Top Critic Average
American Fugitive is a blast to play. Despite some difficulty balancing issues, the gameplay is fun, the story holds up, and the audio is amazing. For $14.99 you're going to get some solid gameplay, even if you just want to blow through a farmers fence and tear up through a cornfield in a high-speed chase.
Despite the repetitive and monotonous nature of American Fugitive, I really enjoyed the story and the unique gameplay aspects. Rather than a simple twin-stick shooter or GTA classic clone, the developers introduced realistic mechanics such as breaking and entering and having to avoid being seen whilst carrying out criminal actions. There’s a lot of game to play through, although you’ll instantly feel the strain of the limited amount of gameplay mechanics on offer after a few hours. As such, I’d say this game is perfect for playing in small bursts as the missions aren’t too long, doing that will eliminate any monotonous and déjà vu gameplay.
American Fugitive is a fantastic top-down game if you want to play something fun, doesn’t take that much thought and allows you to cause lots of death and destruction. With a strong nod to GTA, this is not simply a clone of a game from yesteryear, this is a homage to an amazing game with added elements of their own thrown in for good measure. Retailing at around £17.99, come and join in the chaos and find your father’s killer! I award American Fugitive the Thumb Culture Gold Award!
A few technical issues – and the over-reaching arm of the law – tarnish American Fugitive slightly, but it’s a game with a wonderful sense of place, impressive levels of detail, and a slew of engaging gameplay mechanics.
American Fugitive, simply put, is fun. Fallen Tree Games has added its own unique twist to a classic gameplay formula, and utilised a simple but engaging narrative and a beautiful original score to maintain the player's interest until the very end. Despite a few minor flaws in gameplay, the game stands strong against its competition. Players looking for a fast, fun, and mature sandbox game should not miss American Fugitive.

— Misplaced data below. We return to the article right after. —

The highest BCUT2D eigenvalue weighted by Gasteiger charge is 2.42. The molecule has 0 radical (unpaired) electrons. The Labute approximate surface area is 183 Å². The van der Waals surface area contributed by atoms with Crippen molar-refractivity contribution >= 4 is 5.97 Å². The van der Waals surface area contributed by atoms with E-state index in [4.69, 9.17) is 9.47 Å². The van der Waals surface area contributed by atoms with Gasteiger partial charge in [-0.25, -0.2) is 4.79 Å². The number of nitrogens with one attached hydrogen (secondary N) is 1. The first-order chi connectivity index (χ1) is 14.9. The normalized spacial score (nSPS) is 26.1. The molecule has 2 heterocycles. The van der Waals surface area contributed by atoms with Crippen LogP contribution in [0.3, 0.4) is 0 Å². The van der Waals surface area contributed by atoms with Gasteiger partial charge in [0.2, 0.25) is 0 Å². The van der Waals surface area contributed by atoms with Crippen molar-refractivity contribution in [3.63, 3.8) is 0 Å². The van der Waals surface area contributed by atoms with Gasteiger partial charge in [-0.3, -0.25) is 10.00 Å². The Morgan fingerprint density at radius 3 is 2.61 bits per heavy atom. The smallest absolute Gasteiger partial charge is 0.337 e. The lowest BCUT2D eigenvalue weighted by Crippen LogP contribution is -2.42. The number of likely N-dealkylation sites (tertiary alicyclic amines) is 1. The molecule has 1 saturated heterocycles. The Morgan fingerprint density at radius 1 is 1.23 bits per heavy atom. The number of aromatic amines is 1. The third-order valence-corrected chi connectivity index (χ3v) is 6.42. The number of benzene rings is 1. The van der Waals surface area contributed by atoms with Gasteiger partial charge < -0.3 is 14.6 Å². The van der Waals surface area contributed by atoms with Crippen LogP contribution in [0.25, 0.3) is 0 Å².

American Fugitive is a fun romp through a colourful, top-down GTA-inspired open-world crime-fest. While the game has some issues, such as repetitive missions, as well as stability problems on the Switch, it doesn't stop it from being an all-around fun and engaging title when you're actually playing.
Overall view of American Fugitive is that this could be a brilliant game on the Switch, it’s presentation is brilliant and it looks beautiful, there’s destruction to be had all around Redrock but the issues with the game mentioned above kind of hold this back, plus the bizarre choice when respawning after death just brings the game down from all out gang warfare to playing with super soakers. If you can get past the annoyances, I would say go for it and give the game a try, it does have potential but again, the downsides can’t be ignored.
There is a lot to do in American Fugitive, and a lot of it works well. It hits that sweet spot where everything holds up whether you're out on missions or just driving around and exploring. You can definitely feel the game's limitations, but that doesn't feel like a problem -- many of them add to the charm that American Fugitive brings to the table.
American Fugitive is an exceptional open world playground for dumb fun, but it fails to capitalise on that when tailored mission design is brought into the fold. One too many repetitive objectives drag the experience down to a crawl, but for some, the narrative will be just about enough to make it worthwhile.
American Fugitive is a pleasant variation on GTA: Chinatown Wars that promised more than it delivered, but you can tell that the developers tried as hard as they could.